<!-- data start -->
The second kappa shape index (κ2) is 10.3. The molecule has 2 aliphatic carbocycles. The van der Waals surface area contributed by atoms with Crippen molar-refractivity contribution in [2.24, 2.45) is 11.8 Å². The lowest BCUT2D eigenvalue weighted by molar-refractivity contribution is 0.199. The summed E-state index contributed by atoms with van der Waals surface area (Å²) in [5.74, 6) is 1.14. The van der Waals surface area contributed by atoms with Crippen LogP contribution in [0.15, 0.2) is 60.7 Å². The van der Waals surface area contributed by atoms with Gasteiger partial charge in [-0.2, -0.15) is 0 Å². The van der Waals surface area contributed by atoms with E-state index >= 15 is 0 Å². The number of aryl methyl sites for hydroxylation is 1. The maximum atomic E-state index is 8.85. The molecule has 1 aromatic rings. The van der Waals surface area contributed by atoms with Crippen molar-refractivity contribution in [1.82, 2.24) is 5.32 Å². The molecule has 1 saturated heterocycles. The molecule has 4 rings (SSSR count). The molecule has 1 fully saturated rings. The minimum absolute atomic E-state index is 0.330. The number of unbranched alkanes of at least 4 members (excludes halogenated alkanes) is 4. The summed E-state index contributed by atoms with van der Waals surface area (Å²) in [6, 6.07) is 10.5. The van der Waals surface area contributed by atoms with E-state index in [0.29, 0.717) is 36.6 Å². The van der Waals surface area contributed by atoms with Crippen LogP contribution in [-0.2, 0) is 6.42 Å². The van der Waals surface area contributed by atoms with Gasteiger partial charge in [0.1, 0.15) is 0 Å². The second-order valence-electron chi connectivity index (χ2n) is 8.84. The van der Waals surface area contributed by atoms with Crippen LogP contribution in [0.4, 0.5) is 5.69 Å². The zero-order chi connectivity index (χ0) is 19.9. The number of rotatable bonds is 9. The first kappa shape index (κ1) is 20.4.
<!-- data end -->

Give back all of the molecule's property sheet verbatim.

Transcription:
The second kappa shape index (κ2) is 10.3. The molecule has 2 aliphatic carbocycles. The van der Waals surface area contributed by atoms with Crippen molar-refractivity contribution in [2.24, 2.45) is 11.8 Å². The lowest BCUT2D eigenvalue weighted by molar-refractivity contribution is 0.199. The summed E-state index contributed by atoms with van der Waals surface area (Å²) in [5.74, 6) is 1.14. The van der Waals surface area contributed by atoms with Crippen LogP contribution in [0.15, 0.2) is 60.7 Å². The van der Waals surface area contributed by atoms with Gasteiger partial charge in [-0.2, -0.15) is 0 Å². The van der Waals surface area contributed by atoms with E-state index >= 15 is 0 Å². The number of aryl methyl sites for hydroxylation is 1. The maximum atomic E-state index is 8.85. The molecule has 1 aromatic rings. The van der Waals surface area contributed by atoms with Crippen molar-refractivity contribution in [1.82, 2.24) is 5.32 Å². The molecule has 1 saturated heterocycles. The molecule has 4 rings (SSSR count). The molecule has 1 fully saturated rings. The minimum absolute atomic E-state index is 0.330. The number of unbranched alkanes of at least 4 members (excludes halogenated alkanes) is 4. The summed E-state index contributed by atoms with van der Waals surface area (Å²) in [6, 6.07) is 10.5. The van der Waals surface area contributed by atoms with E-state index in [0.29, 0.717) is 36.6 Å². The van der Waals surface area contributed by atoms with Crippen LogP contribution in [-0.2, 0) is 6.42 Å². The van der Waals surface area contributed by atoms with Gasteiger partial charge in [0.1, 0.15) is 0 Å². The second-order valence-electron chi connectivity index (χ2n) is 8.84. The van der Waals surface area contributed by atoms with Crippen LogP contribution in [0.4, 0.5) is 5.69 Å². The zero-order chi connectivity index (χ0) is 19.9. The number of rotatable bonds is 9. The first kappa shape index (κ1) is 20.4.